Overview: Is now the right time to start renting?

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Just as everyone else is starting to take a more sober view of the property market, landlords have reason to feel much chirpier than of late.

Just as everyone else is starting to take a more sober view of the property market, landlords have reason to feel much chirpier than of late. Indeed, at Hamptons International they are suggesting that, in some areas, "rejoice" is not too strong a word. An oversupply of properties of more than 40 per cent in February fell to 14 per cent last month.

But it is in the country that the picture has changed beyond all recognition. Instead of being negotiated into a corner by tenants who know they have the upper hand, the landlord can now pick and choose. In Sunningdale, Berkshire, for instance, Hamptons is warning relocation agents that if they dither too long, they could find themselves gazumped. And in Esher, in Surrey, there is a "desperate shortage of good quality stock".

This appears to have been the result of a convergence of several trends. In the Surrey commuter belt, it can be put down to the reappearance of corporate lets; the seasonal rush for people to be settled before the start of the new school year; and the new uncertainty in the sales market provoked by higher interest rates and the warning from the Governor of the Bank of England about the danger of a collapse in prices.

Chris Graham, marketing director of Hamptons International, notes that there is a definite wait-and-see contingent among the current batch of tenants. "There is no doubt that some people are nervous about buying at the moment. Those who have sold at what they believe to be the top of the market intend to sit on their money until the end of the year, by which time they anticipate prices may have fallen. But apart from these 'in-betweeners' from choice there are plenty who simply can't find anywhere to buy."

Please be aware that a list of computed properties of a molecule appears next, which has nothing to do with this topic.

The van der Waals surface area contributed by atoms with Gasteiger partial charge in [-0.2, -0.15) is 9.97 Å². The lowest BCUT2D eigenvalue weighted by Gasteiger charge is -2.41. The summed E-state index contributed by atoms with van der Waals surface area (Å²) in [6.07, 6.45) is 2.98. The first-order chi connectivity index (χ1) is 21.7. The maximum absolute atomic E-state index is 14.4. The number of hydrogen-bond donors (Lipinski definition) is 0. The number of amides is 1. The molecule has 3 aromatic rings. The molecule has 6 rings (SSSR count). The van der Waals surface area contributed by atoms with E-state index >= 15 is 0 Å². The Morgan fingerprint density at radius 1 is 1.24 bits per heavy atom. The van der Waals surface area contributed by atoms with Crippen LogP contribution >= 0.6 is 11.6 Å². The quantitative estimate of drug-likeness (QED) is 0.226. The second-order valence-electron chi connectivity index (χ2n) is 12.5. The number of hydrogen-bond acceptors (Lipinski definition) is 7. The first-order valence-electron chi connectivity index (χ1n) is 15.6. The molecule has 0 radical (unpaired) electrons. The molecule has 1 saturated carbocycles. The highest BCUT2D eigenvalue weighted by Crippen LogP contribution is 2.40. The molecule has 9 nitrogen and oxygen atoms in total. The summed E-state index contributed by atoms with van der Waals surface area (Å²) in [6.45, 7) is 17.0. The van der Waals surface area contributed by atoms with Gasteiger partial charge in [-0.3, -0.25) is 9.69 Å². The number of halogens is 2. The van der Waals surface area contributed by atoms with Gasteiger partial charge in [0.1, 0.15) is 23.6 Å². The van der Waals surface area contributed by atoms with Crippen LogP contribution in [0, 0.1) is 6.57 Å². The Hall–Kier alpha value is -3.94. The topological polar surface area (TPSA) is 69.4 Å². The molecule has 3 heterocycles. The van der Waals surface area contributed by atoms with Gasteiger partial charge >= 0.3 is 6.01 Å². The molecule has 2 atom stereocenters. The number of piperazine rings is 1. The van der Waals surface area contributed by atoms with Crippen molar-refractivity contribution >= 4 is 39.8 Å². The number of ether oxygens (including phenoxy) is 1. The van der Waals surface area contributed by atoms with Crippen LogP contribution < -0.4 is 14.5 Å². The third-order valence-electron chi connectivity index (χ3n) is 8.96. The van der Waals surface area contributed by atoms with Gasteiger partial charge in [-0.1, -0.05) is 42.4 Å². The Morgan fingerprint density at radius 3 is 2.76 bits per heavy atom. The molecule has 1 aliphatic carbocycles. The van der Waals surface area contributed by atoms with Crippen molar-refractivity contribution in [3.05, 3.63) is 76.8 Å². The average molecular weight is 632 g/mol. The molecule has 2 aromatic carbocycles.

This gives those who are moving into a new area a good opportunity to test the waters first, even though they are aware that the competition for a good house to rent will be replayed on the buying field at a later stage.

In the buy-to-let arena, Paragon Mortgages have seen investors getting better rental returns for their money for the third month in a row in London and the south-east. So far this year, the yields in the capital have risen from 6.42 per cent in February to 6.95 per cent in May with investors in the south east as a whole enjoying slightly less at 6.66 per cent.

Part of the reason for these increases is the lower prices that landlords are paying for their properties. John Heron, Paragon Mortgages' managing director, says, "The average price for a rental property bought in London in May was £229,899, down from £237,950 in March."

The latest report on the lettings market from FPDSavills tells the same story. The long-awaited recovery is underway and after two years of falling or static rents across much of the country, there is an increasing demand from tenants. The obsession with having to purchase appears to be diminishing.

"Contrary to popular belief, renting is not a bad option for would-be first time buyers," according to Richard Donnell, head of residential research at FPDSavills. "Limited growth in rents and strong rises in average residential values have shifted the balance between renting and buying."

Furthermore, he points out that now it can be cheaper to rent a typical city centre flat than to buy one. "In central London, for example, it can be up to 30 per cent cheaper to rent rather than buy, with a saving of up to £5,000 a year."

There is a sting in the tail, though, warns Donnell. Instead of worrying about the weak rental market, our anxiety will be focused on the sales market bemoaning the fact that its rich returns will be a thing of the past.